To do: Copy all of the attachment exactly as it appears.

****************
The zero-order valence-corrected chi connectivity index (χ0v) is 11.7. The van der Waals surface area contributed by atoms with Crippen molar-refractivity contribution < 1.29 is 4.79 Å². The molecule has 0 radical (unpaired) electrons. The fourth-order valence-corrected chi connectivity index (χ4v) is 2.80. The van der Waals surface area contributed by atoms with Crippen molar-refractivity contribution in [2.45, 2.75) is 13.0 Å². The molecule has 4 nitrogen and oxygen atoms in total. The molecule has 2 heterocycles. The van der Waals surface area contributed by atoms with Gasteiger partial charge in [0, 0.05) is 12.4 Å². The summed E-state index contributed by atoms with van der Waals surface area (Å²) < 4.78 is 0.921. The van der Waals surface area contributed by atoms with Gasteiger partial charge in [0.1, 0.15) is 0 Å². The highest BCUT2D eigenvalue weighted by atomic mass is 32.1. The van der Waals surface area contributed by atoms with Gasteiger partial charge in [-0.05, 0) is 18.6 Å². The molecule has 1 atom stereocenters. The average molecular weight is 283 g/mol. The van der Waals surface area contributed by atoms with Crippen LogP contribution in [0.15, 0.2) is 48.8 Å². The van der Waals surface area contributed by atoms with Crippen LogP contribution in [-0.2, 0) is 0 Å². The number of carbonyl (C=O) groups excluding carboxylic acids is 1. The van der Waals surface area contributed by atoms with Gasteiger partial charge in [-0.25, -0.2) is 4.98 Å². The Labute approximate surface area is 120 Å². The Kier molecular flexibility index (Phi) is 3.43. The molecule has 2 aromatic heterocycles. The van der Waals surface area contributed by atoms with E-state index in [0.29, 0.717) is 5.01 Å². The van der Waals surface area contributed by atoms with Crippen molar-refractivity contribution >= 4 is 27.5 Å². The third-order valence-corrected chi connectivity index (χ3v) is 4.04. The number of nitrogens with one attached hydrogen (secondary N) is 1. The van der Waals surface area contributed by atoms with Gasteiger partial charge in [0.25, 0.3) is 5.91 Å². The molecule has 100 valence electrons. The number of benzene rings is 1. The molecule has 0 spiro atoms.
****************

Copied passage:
The zero-order valence-corrected chi connectivity index (χ0v) is 11.7. The van der Waals surface area contributed by atoms with Crippen molar-refractivity contribution < 1.29 is 4.79 Å². The molecule has 0 radical (unpaired) electrons. The fourth-order valence-corrected chi connectivity index (χ4v) is 2.80. The van der Waals surface area contributed by atoms with Crippen molar-refractivity contribution in [2.45, 2.75) is 13.0 Å². The molecule has 4 nitrogen and oxygen atoms in total. The molecule has 2 heterocycles. The van der Waals surface area contributed by atoms with Gasteiger partial charge in [0, 0.05) is 12.4 Å². The summed E-state index contributed by atoms with van der Waals surface area (Å²) < 4.78 is 0.921. The van der Waals surface area contributed by atoms with Gasteiger partial charge in [0.1, 0.15) is 0 Å². The highest BCUT2D eigenvalue weighted by atomic mass is 32.1. The van der Waals surface area contributed by atoms with Gasteiger partial charge in [-0.05, 0) is 18.6 Å². The molecule has 1 atom stereocenters. The average molecular weight is 283 g/mol. The van der Waals surface area contributed by atoms with Crippen LogP contribution in [0.15, 0.2) is 48.8 Å². The van der Waals surface area contributed by atoms with Crippen LogP contribution in [-0.2, 0) is 0 Å². The number of carbonyl (C=O) groups excluding carboxylic acids is 1. The van der Waals surface area contributed by atoms with Gasteiger partial charge in [-0.25, -0.2) is 4.98 Å². The Labute approximate surface area is 120 Å². The Kier molecular flexibility index (Phi) is 3.43. The molecule has 2 aromatic heterocycles. The van der Waals surface area contributed by atoms with E-state index in [0.29, 0.717) is 5.01 Å². The van der Waals surface area contributed by atoms with Crippen molar-refractivity contribution >= 4 is 27.5 Å². The third-order valence-corrected chi connectivity index (χ3v) is 4.04. The number of nitrogens with one attached hydrogen (secondary N) is 1. The van der Waals surface area contributed by atoms with Gasteiger partial charge in [0.25, 0.3) is 5.91 Å². The molecule has 100 valence electrons. The number of benzene rings is 1. The molecule has 0 spiro atoms.